Florida Gov. Ron DeSantis issued a statewide stay-at-home order on April 1 last year, locking down the Sunshine State for 30 days amid global panic about the CCP (Chinese Communist Party) virus outbreak. Sitting in his office exactly one year later, he told The Epoch Times that the lockdowns were a “huge mistake,” including in his own state.
“We wanted to mitigate the damage. Now, in hindsight, the 15 days to slow the spread and the 30—it didn’t work,” DeSantis said. “We shouldn’t have gone down that road.”
Florida’s lockdown order was notably less strict than some of the stay-at-home measures imposed in other states. Recreational activities like walking, biking, playing golf, and beachgoing were allowed, while what constituted an “essential business” was broadly defined.
“Our economy kept going,” DeSantis said. “It was much different than what you saw in some of those lockdown states.”
However, the governor now regrets issuing the order at all and is convinced that states that have carried on with lockdowns are perpetuating a destructive blunder.
After the initial 30-day lockdown in Florida lapsed, DeSantis commenced a phased reopening. He faced fierce criticism at each stage from establishment media, as well as segments of his own constituency beholden to the lockdown narrative.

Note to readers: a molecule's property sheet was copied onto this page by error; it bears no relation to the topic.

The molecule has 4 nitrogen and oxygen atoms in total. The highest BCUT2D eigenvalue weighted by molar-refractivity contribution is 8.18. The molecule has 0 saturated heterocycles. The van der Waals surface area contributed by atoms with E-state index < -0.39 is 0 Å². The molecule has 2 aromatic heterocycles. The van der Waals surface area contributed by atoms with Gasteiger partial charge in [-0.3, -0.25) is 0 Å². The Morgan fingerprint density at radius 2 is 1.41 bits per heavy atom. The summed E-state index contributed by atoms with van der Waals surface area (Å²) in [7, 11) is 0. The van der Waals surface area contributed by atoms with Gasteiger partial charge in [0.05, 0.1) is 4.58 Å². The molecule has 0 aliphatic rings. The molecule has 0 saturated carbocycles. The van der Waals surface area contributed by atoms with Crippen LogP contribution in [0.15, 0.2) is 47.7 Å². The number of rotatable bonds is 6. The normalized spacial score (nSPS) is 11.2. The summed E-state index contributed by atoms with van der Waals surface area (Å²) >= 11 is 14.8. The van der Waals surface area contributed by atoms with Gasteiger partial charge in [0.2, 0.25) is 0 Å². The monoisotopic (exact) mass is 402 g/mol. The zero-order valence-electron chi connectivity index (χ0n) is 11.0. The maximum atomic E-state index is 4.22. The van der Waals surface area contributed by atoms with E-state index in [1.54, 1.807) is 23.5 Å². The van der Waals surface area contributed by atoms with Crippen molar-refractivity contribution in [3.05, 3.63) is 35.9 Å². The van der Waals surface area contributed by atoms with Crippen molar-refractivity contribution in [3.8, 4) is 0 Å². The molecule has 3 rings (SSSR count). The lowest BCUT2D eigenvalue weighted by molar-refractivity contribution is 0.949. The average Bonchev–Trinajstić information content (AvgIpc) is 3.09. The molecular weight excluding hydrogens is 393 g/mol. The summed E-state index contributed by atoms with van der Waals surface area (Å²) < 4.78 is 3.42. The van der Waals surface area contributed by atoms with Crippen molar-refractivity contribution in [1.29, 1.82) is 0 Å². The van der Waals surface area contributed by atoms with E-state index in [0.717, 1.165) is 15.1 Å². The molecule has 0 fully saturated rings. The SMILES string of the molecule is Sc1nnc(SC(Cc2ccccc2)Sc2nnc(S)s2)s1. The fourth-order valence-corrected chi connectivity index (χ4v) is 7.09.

The governor fully reopened Florida on Sept. 25, 2020. When cases began to rise as part of the winter surge, he didn’t reimpose any restrictions. While lockdown proponents forecasted doom and gloom, DeSantis stood his ground.
The governor’s persistence wasn’t a leap of faith. Less than two weeks after Florida’s full reopening in late September, scientists from Stanford, Harvard, and Oxford universities went public with the Great Barrington Declaration, which disavowed lockdowns as a destructive and futile mitigation measure. The declaration, which has since been signed by 13,985 medical and public health scientists, calls on public officials to adopt the focused protection approach—the exact strategy employed by DeSantis.
Despite dire predictions about the pandemic in Florida, DeSantis has been vindicated. On April 1, Florida ranked 27th among all states in deaths per capita from the CCP virus, commonly known as COVID-19.
The ranking’s significance is amplified because the Sunshine State’s population is the sixth oldest in the United States by median age. California—the lockdown state often compared to Florida due to its lower per-capita death rate—is the sixth youngest. The risk of dying from the CCP virus is highest for people over 55, with the group accounting for 93 percent of deaths nationwide.
While Florida is either performing better or relatively the same as the strict lockdown states in terms of CCP virus mortalities, the state’s economy is booming compared to the crippled economies in California and New York.
Though less quantifiable, the human suffering from the lockdown-related rise in suicides, mental health issues, postponed medical treatments, and opioid deaths is undeniably immense.
“It’s been a huge, huge mistake in terms of policy,” DeSantis said.
“All I had to do was follow the data and just be willing to go forward into the teeth of the narrative and fight the media.
“As people were beating up on me, what I said was I’d rather them beat up on me than have someone lose their job. I’d rather have them beat up on me than have kids locked out of school. I’m totally willing to take whatever heat comes our way because we’re doing the right thing.”